In the 1990s, hundreds of Edmontonians of differing faiths gathered at city hall to protest the "ethnic cleansing" and other persecution of our Muslim sisters and brothers in Bosnia. A few years later, many of us did the same thing at the legislative assembly in Edmonton to denounce the then serious mistreatment of the Christian community in Pakistan. Why don't we all protest whenever any faith community is being persecuted anywhere? One ready answer is that currently we would be doing so virtually weekly if not daily.
The first half of the 20th century saw slaughter, cruelty, enslavement and torture on a scale that the world had probably never before seen. Untold millions of human beings died at the hands of totalitarian enemies of all religions, such as Hitler, Stalin and Mao. Much of the violence was aimed at women, men and children whose only "failing" was practising a religious faith. The same pattern prevails from many of the remaining authoritarian/totalitarian governments across the world today.
One of the miracles of the last century was the failure of the words of Marx, Hegel, Huxley, Nietzsche, Russell, Shaw, Sartre and others to drive God from human consciousness. Belief in God has continued among most of humanity across the earth and is now strongly growing in many communities.
Religion and Social Harmony
Intolerant people sometimes abuse religion to justify crimes against other people and humanity in general. Harvey Milk once argued: "More people have been slaughtered in the name of religion than any other single reason." Since WW2, as many persons as perished in the Holocaust have died around the world in other genocides.
In my opinion, using religion as cover for evil stems often from the notion that religions are exclusive. Religious extremists deny the rights of others whose beliefs or non-beliefs are different from, or less intense than, their own. This is offensive to both the principles of the UDHR and the basic foundation of all religions, which is love for all humanity.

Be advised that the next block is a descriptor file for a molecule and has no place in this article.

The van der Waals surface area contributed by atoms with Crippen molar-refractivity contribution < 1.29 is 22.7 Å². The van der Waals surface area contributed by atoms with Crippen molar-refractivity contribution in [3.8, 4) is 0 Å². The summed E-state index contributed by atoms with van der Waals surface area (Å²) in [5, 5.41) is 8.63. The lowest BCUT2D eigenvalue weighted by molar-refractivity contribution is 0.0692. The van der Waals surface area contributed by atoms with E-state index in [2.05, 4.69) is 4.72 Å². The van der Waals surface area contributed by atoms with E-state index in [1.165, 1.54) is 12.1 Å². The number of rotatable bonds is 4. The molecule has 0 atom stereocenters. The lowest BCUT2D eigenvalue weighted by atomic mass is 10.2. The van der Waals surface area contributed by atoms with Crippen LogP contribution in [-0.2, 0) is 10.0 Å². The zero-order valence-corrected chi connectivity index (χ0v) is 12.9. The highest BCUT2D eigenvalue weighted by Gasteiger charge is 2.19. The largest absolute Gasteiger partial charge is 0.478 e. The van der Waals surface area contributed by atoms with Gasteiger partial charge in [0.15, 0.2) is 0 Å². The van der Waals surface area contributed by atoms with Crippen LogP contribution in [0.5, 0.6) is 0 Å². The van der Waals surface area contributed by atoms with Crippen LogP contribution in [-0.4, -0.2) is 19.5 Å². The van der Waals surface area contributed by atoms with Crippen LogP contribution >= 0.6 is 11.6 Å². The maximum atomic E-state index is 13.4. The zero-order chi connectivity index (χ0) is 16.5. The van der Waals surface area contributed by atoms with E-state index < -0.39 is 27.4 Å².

The Qur'an, for example, declares that: "if anyone saves a person it will be as if he has saved the whole of humanity". In Hinduism, we are called to live "beyond the reach of I and mine"; in Buddhism, we are asked to "practise compassion." The Sikh scripture advises us that "God's bounties are common to all. It is we who have created divisions. "
Religious freedom is about acknowledging and respecting the rights of others to choose and practise a different belief. If we could only grant such freedom to one another, harmony among religions would become reality. I'll attempt briefly to deal with building harmony among the three Abrahamic religions.
Several years ago, those who attended a seminar at the National Prayer Breakfast in Ottawa were told that one of the major causes of violence in the Middle East is the widespread view that Jews and Muslims do not worship the same God. This misunderstanding, the speaker explained, encourages members of both faith communities to dehumanize and thus to demonize followers of the other faith. When added to other regional issues, the result of this ongoing miscommunication is retaliatory murders, bloodshed and mayhem, often involving children and their mothers.